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Am Fam Physician. 2002;65(11):2362-2364

According to a recent Centers for Disease Control and Prevention investigation of a cluster of cases of hypertrophic pyloric stenosis, this condition seemed to be associated with prophylactic use of erythromycin in children approximately two weeks of age with possible exposure to pertussis. Concern has arisen about the safety of using erythromycin to treat chlamydia and other infections during pregnancy. Because erythromycin can cross the placenta, erythromycin given during pregnancy might also be associated with an increased risk of pyloric stenosis in young infants. Louik and associates looked at data from 1,044 infants with pyloric stenosis who were identified during a case-control surveillance of birth defects in several geographic areas of the United States over 22 years.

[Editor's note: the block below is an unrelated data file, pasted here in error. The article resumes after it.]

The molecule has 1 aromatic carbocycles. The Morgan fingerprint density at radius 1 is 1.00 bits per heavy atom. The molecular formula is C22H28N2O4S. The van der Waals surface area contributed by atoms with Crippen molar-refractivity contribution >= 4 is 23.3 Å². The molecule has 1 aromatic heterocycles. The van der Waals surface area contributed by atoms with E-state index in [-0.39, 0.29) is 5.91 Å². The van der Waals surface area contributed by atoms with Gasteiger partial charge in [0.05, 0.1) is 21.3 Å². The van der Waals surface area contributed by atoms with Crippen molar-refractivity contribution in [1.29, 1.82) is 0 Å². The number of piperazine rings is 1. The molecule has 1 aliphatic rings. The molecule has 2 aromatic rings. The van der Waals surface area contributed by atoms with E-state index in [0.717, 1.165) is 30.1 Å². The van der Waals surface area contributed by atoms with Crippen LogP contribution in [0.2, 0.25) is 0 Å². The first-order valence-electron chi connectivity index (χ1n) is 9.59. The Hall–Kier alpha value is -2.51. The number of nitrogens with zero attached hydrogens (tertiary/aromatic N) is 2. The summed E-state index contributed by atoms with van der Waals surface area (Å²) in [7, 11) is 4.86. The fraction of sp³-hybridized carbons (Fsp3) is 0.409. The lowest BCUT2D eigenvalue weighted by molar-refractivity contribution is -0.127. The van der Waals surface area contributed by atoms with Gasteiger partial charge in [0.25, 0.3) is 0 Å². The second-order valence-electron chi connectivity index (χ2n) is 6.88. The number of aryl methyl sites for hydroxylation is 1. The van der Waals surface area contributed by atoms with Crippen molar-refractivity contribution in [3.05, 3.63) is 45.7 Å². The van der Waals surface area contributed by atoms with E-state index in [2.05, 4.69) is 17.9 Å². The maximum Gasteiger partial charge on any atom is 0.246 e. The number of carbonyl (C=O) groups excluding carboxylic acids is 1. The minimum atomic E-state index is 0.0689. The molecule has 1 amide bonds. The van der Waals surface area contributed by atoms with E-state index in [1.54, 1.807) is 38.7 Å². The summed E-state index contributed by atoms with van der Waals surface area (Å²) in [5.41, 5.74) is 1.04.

Medical information was obtained from the infants' physicians and frequently from the infants' mothers. The authors examined detailed information about all medications used by the mothers from two months before the last menstrual period through the end of pregnancy. Exposure to erythromycin was defined as any reported use of erythromycin during this time. There was no increased risk of infant pyloric stenosis among infants born to mothers who reported using erythromycin during pregnancy.

The authors conclude that although exposure of newborn infants to erythromycin may be a risk factor for the subsequent development of pyloric stenosis, the current study does not demonstrate a similar risk association when erythromycin is taken by the mother early or late in pregnancy.

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